Ocean's Eleven (2001)

D: Steven Soderbergh
S: George Clooney, Brad Pitt

Steven Soderbergh's remake of the 1960 caper movie is so slick it slides right off the stage. The film is so concerned with creating an impression of effortlessness that it practically dozes off. It leaves the viewer with a sense that they have been entertained, but not very sure of why.

Is it the presence of so many fine young actors? The film headlines George Clooney and Brad Pitt, but also features Matt Damon, Don Cheadle, Julia Roberts, and Andy Garcia, not to mention more veteran players such as Carl Reiner and Elliott Gould. Maybe we think we're having a good time because we're getting such value for money in terms of sheer star presences. This was, after all, the primary appeal of the original, a seminal 'Rat Pack' film featuring Sinatra & Co. at the peak of their popularity. Yet on reviewing the film after you leave the theatre, it is difficult to recall any particular moments by any of these actors which are memorable beyond the ephemera of the scene. None of them have created particularly vivid characters and it is hard to remember anything any of them did that makes you say 'now that was a great performance from...'

Maybe the movie is entertaining because it is a pacy bit of old fashioned narrative storytelling? The plot concerns the attempt by a gang of con artists and thieves to rob three modern Las Vegas casinos at the one time by breaking into the hi-tech vault which houses all of their loot. The casinos are all owned by ice-cold Garcia, arch enemy of casino vet Gould. Gould therefore finances the gang, led by Clooney (The Perfect Storm) and Pitt (Fight Club). The pair set out, in Magnificent Seven style, to recruit a top crew eventually comprising of most of the big name stars plus a few supports. Gould's money means they can also muster equipment and props galore, which gives us the genre's requisite fetishistic display of gadgetry in operation. In the way of the caper movie (a revived sub-genre which has to have reached an apex of popularity here after Entrapment, Mission: Impossible, The Thomas Crown Affair,The Score, Bandits, etc.), the story is mainly concerned with the procedural details of planning and execution, with miscellaneous character conflicts in the wings (some stuff about Clooney's relationship with Roberts, etc.). It tells this familiar story with competence and speed, serving up exactly what you might expect from this recipe.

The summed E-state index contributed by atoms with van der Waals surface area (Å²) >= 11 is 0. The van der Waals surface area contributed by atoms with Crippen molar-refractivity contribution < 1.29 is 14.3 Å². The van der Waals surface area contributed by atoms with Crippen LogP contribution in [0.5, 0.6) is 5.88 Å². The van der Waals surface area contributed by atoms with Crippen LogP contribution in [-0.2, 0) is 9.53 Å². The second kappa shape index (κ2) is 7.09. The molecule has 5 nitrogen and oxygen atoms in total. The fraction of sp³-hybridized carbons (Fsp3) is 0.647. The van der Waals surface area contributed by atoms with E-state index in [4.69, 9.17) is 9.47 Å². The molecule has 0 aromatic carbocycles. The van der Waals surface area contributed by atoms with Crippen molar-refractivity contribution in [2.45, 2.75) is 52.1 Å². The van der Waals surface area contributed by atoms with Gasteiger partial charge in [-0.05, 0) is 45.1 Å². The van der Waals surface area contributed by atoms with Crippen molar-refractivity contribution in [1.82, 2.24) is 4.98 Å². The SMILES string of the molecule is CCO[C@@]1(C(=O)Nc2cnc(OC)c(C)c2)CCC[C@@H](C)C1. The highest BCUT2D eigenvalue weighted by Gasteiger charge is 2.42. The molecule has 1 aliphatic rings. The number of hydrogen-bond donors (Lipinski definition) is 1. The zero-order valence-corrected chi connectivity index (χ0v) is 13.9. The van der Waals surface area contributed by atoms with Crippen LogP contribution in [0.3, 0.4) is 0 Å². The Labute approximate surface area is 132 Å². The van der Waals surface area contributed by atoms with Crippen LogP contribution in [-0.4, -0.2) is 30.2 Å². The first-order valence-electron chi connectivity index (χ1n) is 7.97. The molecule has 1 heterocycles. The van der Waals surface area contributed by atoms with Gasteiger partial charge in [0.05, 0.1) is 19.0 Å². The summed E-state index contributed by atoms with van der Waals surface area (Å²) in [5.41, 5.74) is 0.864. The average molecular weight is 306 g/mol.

Soderbergh has experienced such a massive return to form in the last few years that there really was no doubt he could pull this off on the most basic technical level though, so this is hardly an achievement. He has already been over this ground to some extent on Out of Sight, a film which had the ineffable sense of 'cool' to which Ocean's Eleven aspires but does not achieve. As a technical piece, the film works perfectly well. The basic craftsmanship is there to keep this large cast on the move constantly through a story told with the required level of pace. The film also boasts the inevitable soundtrack filled with anthems and syncopated drum-beats, all contributing to a snapping fingers rhythm which screams 'cool' from every pore.